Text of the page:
By Mustafa Suleman
During the Second World War timber for furniture making was scarce, demand was high due to the losses of housing caused by bombing. The Government’s board of trade, led by Hugh Dalton setup a committee in 1942 to manage the problem. Sir Herman Lebus was invited onto the committee, in order to assure that available resources were used in a sensible way.
The same logo was used for utility furniture as had been developed for the utility clothing scheme: two capital letters C’s and the figure 41, for “Controlled Commodity 1941” (which soon became known as “The Two Cheeses”).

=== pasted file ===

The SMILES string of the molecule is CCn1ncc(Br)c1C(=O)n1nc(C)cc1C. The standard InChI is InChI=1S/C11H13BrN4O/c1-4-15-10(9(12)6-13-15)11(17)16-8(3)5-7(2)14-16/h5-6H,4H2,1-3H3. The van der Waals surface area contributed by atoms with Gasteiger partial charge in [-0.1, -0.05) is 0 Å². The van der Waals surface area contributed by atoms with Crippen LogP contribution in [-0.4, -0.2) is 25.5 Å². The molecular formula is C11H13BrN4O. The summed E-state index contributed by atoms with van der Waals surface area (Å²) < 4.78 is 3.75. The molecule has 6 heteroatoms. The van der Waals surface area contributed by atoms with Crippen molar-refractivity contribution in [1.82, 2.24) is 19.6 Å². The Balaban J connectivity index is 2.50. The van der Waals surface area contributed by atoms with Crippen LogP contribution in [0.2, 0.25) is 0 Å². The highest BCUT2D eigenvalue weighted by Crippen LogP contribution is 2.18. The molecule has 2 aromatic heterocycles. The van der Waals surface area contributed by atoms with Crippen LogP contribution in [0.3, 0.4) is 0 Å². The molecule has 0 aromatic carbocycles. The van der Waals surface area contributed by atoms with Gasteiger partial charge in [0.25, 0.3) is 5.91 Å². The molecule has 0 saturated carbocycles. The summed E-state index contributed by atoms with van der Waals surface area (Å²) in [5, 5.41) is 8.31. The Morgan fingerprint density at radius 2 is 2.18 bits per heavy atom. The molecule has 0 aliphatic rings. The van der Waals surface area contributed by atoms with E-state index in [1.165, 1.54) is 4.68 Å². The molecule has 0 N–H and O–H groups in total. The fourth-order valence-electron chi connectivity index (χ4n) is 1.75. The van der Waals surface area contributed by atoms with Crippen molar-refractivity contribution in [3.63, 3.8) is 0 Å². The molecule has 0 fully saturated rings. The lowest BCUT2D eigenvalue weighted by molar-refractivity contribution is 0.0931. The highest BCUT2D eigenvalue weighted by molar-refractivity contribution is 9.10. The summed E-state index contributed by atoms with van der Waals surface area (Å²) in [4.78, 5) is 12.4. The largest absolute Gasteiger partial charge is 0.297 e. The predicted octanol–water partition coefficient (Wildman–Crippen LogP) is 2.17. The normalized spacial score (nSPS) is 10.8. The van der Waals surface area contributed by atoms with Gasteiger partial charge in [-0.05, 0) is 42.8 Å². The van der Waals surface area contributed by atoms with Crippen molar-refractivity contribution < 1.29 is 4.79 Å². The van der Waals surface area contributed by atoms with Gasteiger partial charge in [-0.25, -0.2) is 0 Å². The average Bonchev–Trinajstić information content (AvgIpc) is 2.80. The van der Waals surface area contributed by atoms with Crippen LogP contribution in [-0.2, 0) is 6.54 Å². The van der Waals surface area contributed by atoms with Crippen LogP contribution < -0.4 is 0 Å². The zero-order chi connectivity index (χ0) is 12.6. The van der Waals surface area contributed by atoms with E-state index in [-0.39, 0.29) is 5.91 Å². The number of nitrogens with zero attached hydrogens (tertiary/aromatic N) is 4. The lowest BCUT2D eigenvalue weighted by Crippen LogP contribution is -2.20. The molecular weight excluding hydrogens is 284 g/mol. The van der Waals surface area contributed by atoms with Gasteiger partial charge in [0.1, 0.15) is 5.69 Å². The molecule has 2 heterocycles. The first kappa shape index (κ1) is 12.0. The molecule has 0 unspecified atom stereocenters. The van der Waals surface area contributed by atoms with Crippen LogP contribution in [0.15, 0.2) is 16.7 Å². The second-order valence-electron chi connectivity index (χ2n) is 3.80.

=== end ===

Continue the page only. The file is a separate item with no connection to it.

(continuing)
The committee produced a number of approved designs, published in the utility furniture catalogue of 1943. The aim was to ensure the production of strong well-designed furniture making the most efficient use of the scarce timber. The scheme was officially closed in 1952, the same year that furniture rationing ceased.
The Geffrye Museum has reprinted a detailed account of Britain’s CC41 utility scheme, highly recommended for further reading.